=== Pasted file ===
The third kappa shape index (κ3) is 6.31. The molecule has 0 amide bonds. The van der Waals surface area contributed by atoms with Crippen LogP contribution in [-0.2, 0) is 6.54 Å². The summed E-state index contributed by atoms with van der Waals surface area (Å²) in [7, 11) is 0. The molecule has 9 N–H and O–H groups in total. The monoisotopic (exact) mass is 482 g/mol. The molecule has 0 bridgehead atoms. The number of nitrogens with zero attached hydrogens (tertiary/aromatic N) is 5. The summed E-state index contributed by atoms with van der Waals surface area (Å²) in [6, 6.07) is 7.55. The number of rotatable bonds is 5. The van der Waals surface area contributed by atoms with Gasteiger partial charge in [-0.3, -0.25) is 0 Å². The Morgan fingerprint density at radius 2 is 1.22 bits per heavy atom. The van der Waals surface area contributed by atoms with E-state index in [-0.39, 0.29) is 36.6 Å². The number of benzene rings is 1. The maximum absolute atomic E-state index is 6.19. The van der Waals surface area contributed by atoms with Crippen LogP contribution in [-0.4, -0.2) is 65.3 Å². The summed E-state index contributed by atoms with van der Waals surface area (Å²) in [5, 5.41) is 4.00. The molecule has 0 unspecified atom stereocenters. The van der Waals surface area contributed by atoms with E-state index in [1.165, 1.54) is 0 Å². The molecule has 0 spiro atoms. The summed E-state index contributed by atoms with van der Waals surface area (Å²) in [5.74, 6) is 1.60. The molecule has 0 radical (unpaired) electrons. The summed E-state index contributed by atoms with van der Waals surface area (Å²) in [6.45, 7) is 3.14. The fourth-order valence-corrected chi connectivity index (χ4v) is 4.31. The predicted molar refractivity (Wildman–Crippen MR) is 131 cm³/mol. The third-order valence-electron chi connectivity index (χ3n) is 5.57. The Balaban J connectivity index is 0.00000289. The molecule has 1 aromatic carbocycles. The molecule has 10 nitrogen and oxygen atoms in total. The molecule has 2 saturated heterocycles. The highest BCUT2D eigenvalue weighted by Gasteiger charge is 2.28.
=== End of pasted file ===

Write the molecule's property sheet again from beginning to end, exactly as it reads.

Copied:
The third kappa shape index (κ3) is 6.31. The molecule has 0 amide bonds. The van der Waals surface area contributed by atoms with Crippen LogP contribution in [-0.2, 0) is 6.54 Å². The summed E-state index contributed by atoms with van der Waals surface area (Å²) in [7, 11) is 0. The molecule has 9 N–H and O–H groups in total. The monoisotopic (exact) mass is 482 g/mol. The molecule has 0 bridgehead atoms. The number of nitrogens with zero attached hydrogens (tertiary/aromatic N) is 5. The summed E-state index contributed by atoms with van der Waals surface area (Å²) in [6, 6.07) is 7.55. The number of rotatable bonds is 5. The van der Waals surface area contributed by atoms with Gasteiger partial charge in [-0.3, -0.25) is 0 Å². The Morgan fingerprint density at radius 2 is 1.22 bits per heavy atom. The van der Waals surface area contributed by atoms with E-state index in [-0.39, 0.29) is 36.6 Å². The number of benzene rings is 1. The maximum absolute atomic E-state index is 6.19. The van der Waals surface area contributed by atoms with Crippen LogP contribution in [-0.4, -0.2) is 65.3 Å². The summed E-state index contributed by atoms with van der Waals surface area (Å²) in [5, 5.41) is 4.00. The molecule has 0 unspecified atom stereocenters. The van der Waals surface area contributed by atoms with E-state index in [1.165, 1.54) is 0 Å². The molecule has 0 spiro atoms. The summed E-state index contributed by atoms with van der Waals surface area (Å²) in [5.74, 6) is 1.60. The molecule has 0 radical (unpaired) electrons. The summed E-state index contributed by atoms with van der Waals surface area (Å²) in [6.45, 7) is 3.14. The fourth-order valence-corrected chi connectivity index (χ4v) is 4.31. The predicted molar refractivity (Wildman–Crippen MR) is 131 cm³/mol. The third-order valence-electron chi connectivity index (χ3n) is 5.57. The Balaban J connectivity index is 0.00000289. The molecule has 1 aromatic carbocycles. The molecule has 10 nitrogen and oxygen atoms in total. The molecule has 2 saturated heterocycles. The highest BCUT2D eigenvalue weighted by Gasteiger charge is 2.28.